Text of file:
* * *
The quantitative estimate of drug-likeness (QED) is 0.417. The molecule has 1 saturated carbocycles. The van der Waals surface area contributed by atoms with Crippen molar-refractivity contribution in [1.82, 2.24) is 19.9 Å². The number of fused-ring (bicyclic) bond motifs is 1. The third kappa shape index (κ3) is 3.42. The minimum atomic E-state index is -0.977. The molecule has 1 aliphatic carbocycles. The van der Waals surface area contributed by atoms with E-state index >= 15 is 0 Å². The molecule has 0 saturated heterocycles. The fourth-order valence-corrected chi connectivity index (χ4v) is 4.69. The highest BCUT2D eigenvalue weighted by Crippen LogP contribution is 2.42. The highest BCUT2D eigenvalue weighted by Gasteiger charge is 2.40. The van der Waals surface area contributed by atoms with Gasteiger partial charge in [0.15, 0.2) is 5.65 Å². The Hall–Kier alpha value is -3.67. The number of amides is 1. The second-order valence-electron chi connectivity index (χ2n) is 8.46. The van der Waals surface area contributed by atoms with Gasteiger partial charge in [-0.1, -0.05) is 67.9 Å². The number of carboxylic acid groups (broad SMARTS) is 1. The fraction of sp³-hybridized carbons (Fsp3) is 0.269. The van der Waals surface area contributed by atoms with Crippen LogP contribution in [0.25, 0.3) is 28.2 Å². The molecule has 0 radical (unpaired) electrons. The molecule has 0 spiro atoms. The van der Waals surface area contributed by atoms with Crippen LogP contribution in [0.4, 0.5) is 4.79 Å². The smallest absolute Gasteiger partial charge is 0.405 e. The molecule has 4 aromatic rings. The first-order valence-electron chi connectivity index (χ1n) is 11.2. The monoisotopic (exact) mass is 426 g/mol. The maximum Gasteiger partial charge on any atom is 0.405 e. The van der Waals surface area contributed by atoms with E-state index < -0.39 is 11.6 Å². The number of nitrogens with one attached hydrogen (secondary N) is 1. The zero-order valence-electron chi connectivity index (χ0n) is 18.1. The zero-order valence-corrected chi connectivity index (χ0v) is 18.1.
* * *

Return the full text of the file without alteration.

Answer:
The quantitative estimate of drug-likeness (QED) is 0.417. The molecule has 1 saturated carbocycles. The van der Waals surface area contributed by atoms with Crippen molar-refractivity contribution in [1.82, 2.24) is 19.9 Å². The number of fused-ring (bicyclic) bond motifs is 1. The third kappa shape index (κ3) is 3.42. The minimum atomic E-state index is -0.977. The molecule has 1 aliphatic carbocycles. The van der Waals surface area contributed by atoms with E-state index >= 15 is 0 Å². The molecule has 0 saturated heterocycles. The fourth-order valence-corrected chi connectivity index (χ4v) is 4.69. The highest BCUT2D eigenvalue weighted by Crippen LogP contribution is 2.42. The highest BCUT2D eigenvalue weighted by Gasteiger charge is 2.40. The van der Waals surface area contributed by atoms with Gasteiger partial charge in [0.15, 0.2) is 5.65 Å². The Hall–Kier alpha value is -3.67. The number of amides is 1. The second-order valence-electron chi connectivity index (χ2n) is 8.46. The van der Waals surface area contributed by atoms with Gasteiger partial charge in [-0.1, -0.05) is 67.9 Å². The number of carboxylic acid groups (broad SMARTS) is 1. The fraction of sp³-hybridized carbons (Fsp3) is 0.269. The van der Waals surface area contributed by atoms with Crippen LogP contribution in [0.25, 0.3) is 28.2 Å². The molecule has 0 radical (unpaired) electrons. The molecule has 0 spiro atoms. The van der Waals surface area contributed by atoms with Crippen LogP contribution in [0.4, 0.5) is 4.79 Å². The smallest absolute Gasteiger partial charge is 0.405 e. The molecule has 4 aromatic rings. The first-order valence-electron chi connectivity index (χ1n) is 11.2. The monoisotopic (exact) mass is 426 g/mol. The maximum Gasteiger partial charge on any atom is 0.405 e. The van der Waals surface area contributed by atoms with E-state index < -0.39 is 11.6 Å². The number of nitrogens with one attached hydrogen (secondary N) is 1. The zero-order valence-electron chi connectivity index (χ0n) is 18.1. The zero-order valence-corrected chi connectivity index (χ0v) is 18.1.